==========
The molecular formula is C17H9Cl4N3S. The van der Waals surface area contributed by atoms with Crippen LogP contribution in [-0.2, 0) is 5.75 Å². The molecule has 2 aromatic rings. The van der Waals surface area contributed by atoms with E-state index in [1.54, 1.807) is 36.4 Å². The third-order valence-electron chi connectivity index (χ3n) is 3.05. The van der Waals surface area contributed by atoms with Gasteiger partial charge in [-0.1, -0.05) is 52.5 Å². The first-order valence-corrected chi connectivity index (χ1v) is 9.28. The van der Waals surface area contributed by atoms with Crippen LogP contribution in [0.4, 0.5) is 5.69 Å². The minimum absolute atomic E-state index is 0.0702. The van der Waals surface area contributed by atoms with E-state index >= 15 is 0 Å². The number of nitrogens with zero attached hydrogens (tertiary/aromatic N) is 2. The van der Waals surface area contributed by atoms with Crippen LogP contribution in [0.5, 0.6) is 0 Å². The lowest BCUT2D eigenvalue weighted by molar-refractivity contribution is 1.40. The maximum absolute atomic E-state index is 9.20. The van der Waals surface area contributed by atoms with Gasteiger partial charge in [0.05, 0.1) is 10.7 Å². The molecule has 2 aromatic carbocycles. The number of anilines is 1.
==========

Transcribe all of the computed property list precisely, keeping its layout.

The molecular formula is C17H9Cl4N3S. The van der Waals surface area contributed by atoms with Crippen LogP contribution in [-0.2, 0) is 5.75 Å². The molecule has 2 aromatic rings. The van der Waals surface area contributed by atoms with E-state index in [1.54, 1.807) is 36.4 Å². The third-order valence-electron chi connectivity index (χ3n) is 3.05. The van der Waals surface area contributed by atoms with Gasteiger partial charge in [-0.1, -0.05) is 52.5 Å². The first-order valence-corrected chi connectivity index (χ1v) is 9.28. The van der Waals surface area contributed by atoms with Crippen LogP contribution in [0.4, 0.5) is 5.69 Å². The minimum absolute atomic E-state index is 0.0702. The van der Waals surface area contributed by atoms with E-state index >= 15 is 0 Å². The number of nitrogens with zero attached hydrogens (tertiary/aromatic N) is 2. The van der Waals surface area contributed by atoms with Crippen LogP contribution in [0.5, 0.6) is 0 Å². The lowest BCUT2D eigenvalue weighted by molar-refractivity contribution is 1.40. The maximum absolute atomic E-state index is 9.20. The van der Waals surface area contributed by atoms with Gasteiger partial charge in [0.05, 0.1) is 10.7 Å². The molecule has 2 aromatic carbocycles. The number of anilines is 1.